Ad agency conglomerate Interpublic Group is hoping to make interactive TV more palatable for media buyers, advertisers and consumers through a new agreement with post-production outfit Liberty Livewire.
The alliance, which New York-based IPG calls “Covered Bridges,” will bring the companies together to create joint research, help shape the direction of the iTV industry with “vision-building” efforts and hopefully develop more practical applications.
IPG said the effort is intended to make it easier for marketers, media companies and consumers to move from traditional mass media to emerging media — hence the name of the project, which is meant to evoke the idea of safe passage.
Spokespeople from IPG and Liberty Livewire aren’t also sidestepping the fact that the two companies want to be known as leaders in the industry.
“Convergent TV and computer applications will inevitably emerge as one of the major available media choices in the near future,” said Ira Carlin, who is chairman and worldwide chief executive of Universal McCann, an IPG-owned media buying agency that will be working on the project. “Both research and actual usage data are telling us this loud and clear.”
“However, because this is still an evolving practice, we want to become very active now in ensuring that our clients will be among the early leaders in applying these convergent technology opportunities effectively to advance their business goals,” he added.
So far, insiders concede that the alliance is little more than talk. But if it has teeth — as both IPG and Liberty executives promise — then the industry as a whole could see real benefits, since both partners bring considerable industry clout to the table.
Santa Monica, Calif.-based Liberty, which handles programming distribution as well as post-production, brings relationships with producers, broadcast and cable networks to the alliance.
Meanwhile, IPG is committing its largest agency group, McCann-Erickson WorldGroup, to handle the effort from its end. Kathleen Mulhern, from McCann’s WorldGroup Ventures unit, will head the alliance as managing director.
Like Liberty, which is dabbling in iTV programming on its own and in other joint ventures, McCann already has a significant amount at stake in the fledgling industry. UM Futures and UM Interactive, units of McCann’s media buying agency Universal McCann, each have worked out iTV buys, and several McCann clients, too, have experimented with iTV — including Coca-Cola, Gillette and General Motors. With prodding by the agency, they’re likely to be receptive to new initiatives in the future, said sources at IPG.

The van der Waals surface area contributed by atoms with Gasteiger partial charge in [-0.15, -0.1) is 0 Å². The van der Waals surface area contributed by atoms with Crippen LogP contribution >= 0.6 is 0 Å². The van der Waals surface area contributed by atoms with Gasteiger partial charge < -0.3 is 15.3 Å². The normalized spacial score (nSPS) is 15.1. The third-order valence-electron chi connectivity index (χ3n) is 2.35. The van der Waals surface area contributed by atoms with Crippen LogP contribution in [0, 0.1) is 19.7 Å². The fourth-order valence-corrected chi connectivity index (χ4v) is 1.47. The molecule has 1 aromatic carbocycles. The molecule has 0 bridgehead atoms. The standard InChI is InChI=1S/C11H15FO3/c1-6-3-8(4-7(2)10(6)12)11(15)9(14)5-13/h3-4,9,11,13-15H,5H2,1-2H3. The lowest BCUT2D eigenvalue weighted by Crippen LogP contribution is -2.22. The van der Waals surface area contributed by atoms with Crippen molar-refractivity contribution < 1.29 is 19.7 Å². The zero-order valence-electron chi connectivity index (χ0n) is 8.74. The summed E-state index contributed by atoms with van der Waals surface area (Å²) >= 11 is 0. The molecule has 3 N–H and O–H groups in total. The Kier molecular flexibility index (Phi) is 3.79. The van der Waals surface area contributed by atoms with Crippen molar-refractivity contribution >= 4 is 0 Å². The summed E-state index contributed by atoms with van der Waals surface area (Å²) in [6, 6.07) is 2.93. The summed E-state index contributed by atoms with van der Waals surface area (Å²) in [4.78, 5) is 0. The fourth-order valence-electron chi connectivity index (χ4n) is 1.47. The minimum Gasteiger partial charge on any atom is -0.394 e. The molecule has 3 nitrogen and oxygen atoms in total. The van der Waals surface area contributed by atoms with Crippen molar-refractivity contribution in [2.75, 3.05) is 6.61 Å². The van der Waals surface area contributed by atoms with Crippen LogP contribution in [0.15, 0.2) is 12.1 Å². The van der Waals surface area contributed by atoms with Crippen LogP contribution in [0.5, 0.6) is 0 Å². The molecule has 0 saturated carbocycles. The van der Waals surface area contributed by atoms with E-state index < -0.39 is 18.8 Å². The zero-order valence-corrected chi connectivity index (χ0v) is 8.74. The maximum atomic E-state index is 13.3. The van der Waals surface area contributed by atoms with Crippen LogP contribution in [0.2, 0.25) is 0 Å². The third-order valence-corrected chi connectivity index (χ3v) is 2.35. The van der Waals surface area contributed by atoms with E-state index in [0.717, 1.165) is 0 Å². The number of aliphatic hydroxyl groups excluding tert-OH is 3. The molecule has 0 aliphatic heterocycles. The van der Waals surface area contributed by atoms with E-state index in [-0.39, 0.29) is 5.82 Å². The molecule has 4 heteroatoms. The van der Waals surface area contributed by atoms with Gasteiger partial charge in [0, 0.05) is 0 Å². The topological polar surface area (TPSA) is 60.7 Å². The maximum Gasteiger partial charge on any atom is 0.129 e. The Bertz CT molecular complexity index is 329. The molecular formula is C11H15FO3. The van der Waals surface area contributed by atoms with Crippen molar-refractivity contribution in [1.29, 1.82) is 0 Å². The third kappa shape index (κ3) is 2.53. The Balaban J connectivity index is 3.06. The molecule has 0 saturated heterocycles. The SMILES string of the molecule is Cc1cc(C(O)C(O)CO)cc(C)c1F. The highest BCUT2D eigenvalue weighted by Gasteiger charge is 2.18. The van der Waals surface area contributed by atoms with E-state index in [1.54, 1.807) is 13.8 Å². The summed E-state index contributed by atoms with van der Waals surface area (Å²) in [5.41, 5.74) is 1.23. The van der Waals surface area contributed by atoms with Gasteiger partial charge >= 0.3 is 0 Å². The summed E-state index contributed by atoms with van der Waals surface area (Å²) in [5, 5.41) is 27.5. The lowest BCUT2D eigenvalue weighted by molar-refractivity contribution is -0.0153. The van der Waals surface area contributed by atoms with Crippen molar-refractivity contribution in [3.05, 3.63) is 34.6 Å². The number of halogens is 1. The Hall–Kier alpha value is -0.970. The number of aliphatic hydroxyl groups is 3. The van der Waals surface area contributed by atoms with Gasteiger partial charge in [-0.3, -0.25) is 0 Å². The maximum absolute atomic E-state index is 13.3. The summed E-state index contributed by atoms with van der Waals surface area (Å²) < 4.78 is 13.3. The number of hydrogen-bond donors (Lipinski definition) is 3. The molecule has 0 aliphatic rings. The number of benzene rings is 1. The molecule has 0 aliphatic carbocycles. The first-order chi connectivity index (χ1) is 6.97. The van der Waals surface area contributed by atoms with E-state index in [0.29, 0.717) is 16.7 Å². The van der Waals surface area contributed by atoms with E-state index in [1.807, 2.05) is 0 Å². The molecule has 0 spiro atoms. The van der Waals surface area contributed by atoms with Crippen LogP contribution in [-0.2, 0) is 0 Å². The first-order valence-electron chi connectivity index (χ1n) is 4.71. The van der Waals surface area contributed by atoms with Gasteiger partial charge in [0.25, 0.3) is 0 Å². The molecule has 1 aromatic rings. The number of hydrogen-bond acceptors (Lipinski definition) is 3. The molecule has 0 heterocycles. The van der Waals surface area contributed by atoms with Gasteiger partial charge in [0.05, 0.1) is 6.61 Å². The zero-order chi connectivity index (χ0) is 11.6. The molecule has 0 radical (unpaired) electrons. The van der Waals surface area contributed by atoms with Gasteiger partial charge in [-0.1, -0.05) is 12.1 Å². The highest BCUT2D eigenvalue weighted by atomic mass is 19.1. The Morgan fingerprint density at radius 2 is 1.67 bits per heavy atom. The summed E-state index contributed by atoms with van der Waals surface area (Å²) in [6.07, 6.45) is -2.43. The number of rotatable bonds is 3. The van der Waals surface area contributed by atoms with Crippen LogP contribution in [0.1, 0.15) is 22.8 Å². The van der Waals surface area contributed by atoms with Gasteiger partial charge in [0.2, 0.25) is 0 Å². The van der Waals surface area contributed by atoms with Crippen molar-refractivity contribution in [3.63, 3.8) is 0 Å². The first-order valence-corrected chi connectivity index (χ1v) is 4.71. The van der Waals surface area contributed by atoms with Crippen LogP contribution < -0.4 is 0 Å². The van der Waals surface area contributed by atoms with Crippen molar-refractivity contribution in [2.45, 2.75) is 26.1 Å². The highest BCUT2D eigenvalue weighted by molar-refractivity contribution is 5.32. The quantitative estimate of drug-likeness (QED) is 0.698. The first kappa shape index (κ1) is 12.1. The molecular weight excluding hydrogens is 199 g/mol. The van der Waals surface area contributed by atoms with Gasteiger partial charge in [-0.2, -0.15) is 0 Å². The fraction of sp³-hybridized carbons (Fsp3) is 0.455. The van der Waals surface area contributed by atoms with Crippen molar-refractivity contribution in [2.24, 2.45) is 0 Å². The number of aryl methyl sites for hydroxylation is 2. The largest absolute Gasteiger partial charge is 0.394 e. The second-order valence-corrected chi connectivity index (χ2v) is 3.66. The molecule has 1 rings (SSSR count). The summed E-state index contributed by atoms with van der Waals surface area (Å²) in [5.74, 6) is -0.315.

Carlin said IPG had elected to work with Liberty Livewire because it’s often in post-production where “decisions are made about adding value to the actual delivery of programming and advertising.”
Liberty Livewire’s Bill Airy said that it’s likely that the partners’ work will include production in the HyperTV format — a content distribution platform the firm is creating with Alley-based iTV player ACTV.
But in the meantime, Airy said the company’s explicit aim “is to develop commercially viable convergence opportunities for Interpublic, its agencies, and their clients.”
“We believe our new alliance is a concrete and significant step in this industry because it combines two leaders in their respective fields who are coming together to create opportunities that are sustainable and that add real value to marketing efforts,” said Airy, who is vice president for interactive services at the firm.
“Interpublic [offers] a wealth of expertise in understanding marketing client strategic needs, in developing TV programming, in using media for audience targeting, and in analyzing interactivity as a consumer benefit,” he added.
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